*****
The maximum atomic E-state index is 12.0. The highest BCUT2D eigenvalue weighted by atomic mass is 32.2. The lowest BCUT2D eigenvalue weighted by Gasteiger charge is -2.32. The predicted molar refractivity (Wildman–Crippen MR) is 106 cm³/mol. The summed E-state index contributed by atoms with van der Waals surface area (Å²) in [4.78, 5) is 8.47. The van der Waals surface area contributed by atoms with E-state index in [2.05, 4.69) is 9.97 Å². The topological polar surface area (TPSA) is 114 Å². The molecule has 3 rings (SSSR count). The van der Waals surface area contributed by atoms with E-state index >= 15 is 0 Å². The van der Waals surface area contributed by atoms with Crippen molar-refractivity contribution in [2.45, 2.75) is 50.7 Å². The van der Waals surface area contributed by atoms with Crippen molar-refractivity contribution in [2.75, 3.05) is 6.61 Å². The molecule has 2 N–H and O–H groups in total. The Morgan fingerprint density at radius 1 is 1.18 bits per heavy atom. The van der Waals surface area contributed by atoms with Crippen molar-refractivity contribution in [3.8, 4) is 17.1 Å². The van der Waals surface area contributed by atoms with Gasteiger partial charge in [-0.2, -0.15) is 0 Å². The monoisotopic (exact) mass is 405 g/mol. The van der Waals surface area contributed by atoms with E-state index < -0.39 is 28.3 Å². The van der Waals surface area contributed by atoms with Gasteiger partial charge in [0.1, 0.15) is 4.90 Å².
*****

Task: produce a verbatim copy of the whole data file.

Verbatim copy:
The maximum atomic E-state index is 12.0. The highest BCUT2D eigenvalue weighted by atomic mass is 32.2. The lowest BCUT2D eigenvalue weighted by Gasteiger charge is -2.32. The predicted molar refractivity (Wildman–Crippen MR) is 106 cm³/mol. The summed E-state index contributed by atoms with van der Waals surface area (Å²) in [4.78, 5) is 8.47. The van der Waals surface area contributed by atoms with E-state index in [2.05, 4.69) is 9.97 Å². The topological polar surface area (TPSA) is 114 Å². The molecule has 3 rings (SSSR count). The van der Waals surface area contributed by atoms with E-state index >= 15 is 0 Å². The van der Waals surface area contributed by atoms with Crippen molar-refractivity contribution in [2.45, 2.75) is 50.7 Å². The van der Waals surface area contributed by atoms with Crippen molar-refractivity contribution in [2.75, 3.05) is 6.61 Å². The molecule has 2 N–H and O–H groups in total. The Morgan fingerprint density at radius 1 is 1.18 bits per heavy atom. The van der Waals surface area contributed by atoms with Crippen molar-refractivity contribution in [3.8, 4) is 17.1 Å². The van der Waals surface area contributed by atoms with Gasteiger partial charge in [-0.2, -0.15) is 0 Å². The monoisotopic (exact) mass is 405 g/mol. The van der Waals surface area contributed by atoms with E-state index < -0.39 is 28.3 Å². The van der Waals surface area contributed by atoms with Gasteiger partial charge in [0.1, 0.15) is 4.90 Å².